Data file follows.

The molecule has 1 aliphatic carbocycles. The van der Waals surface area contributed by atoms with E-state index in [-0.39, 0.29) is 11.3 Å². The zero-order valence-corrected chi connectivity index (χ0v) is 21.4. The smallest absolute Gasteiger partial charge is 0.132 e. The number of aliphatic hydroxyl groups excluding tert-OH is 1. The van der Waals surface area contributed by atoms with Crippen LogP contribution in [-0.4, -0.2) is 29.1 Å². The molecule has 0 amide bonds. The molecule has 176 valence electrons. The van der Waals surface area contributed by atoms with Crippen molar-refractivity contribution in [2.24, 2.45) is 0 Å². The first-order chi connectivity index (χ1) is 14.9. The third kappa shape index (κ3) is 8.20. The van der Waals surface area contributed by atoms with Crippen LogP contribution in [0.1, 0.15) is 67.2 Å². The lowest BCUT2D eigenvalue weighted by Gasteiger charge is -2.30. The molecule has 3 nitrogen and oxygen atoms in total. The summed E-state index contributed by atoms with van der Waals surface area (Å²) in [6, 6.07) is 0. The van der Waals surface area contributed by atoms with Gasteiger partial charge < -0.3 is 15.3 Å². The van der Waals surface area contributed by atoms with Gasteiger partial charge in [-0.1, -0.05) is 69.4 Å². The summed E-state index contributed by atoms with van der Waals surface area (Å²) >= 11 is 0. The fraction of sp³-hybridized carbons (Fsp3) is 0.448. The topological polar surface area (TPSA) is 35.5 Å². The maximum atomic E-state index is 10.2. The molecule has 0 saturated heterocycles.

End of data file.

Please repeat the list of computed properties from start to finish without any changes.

The molecule has 1 aliphatic carbocycles. The van der Waals surface area contributed by atoms with E-state index in [-0.39, 0.29) is 11.3 Å². The zero-order valence-corrected chi connectivity index (χ0v) is 21.4. The smallest absolute Gasteiger partial charge is 0.132 e. The number of aliphatic hydroxyl groups excluding tert-OH is 1. The van der Waals surface area contributed by atoms with Crippen LogP contribution in [-0.4, -0.2) is 29.1 Å². The molecule has 0 amide bonds. The molecule has 176 valence electrons. The van der Waals surface area contributed by atoms with Crippen molar-refractivity contribution in [2.24, 2.45) is 0 Å². The first-order chi connectivity index (χ1) is 14.9. The third kappa shape index (κ3) is 8.20. The van der Waals surface area contributed by atoms with Crippen LogP contribution in [0.1, 0.15) is 67.2 Å². The lowest BCUT2D eigenvalue weighted by Gasteiger charge is -2.30. The molecule has 3 nitrogen and oxygen atoms in total. The summed E-state index contributed by atoms with van der Waals surface area (Å²) in [6, 6.07) is 0. The van der Waals surface area contributed by atoms with Gasteiger partial charge < -0.3 is 15.3 Å². The van der Waals surface area contributed by atoms with Gasteiger partial charge in [-0.1, -0.05) is 69.4 Å². The summed E-state index contributed by atoms with van der Waals surface area (Å²) >= 11 is 0. The fraction of sp³-hybridized carbons (Fsp3) is 0.448. The topological polar surface area (TPSA) is 35.5 Å². The maximum atomic E-state index is 10.2. The molecule has 0 saturated heterocycles.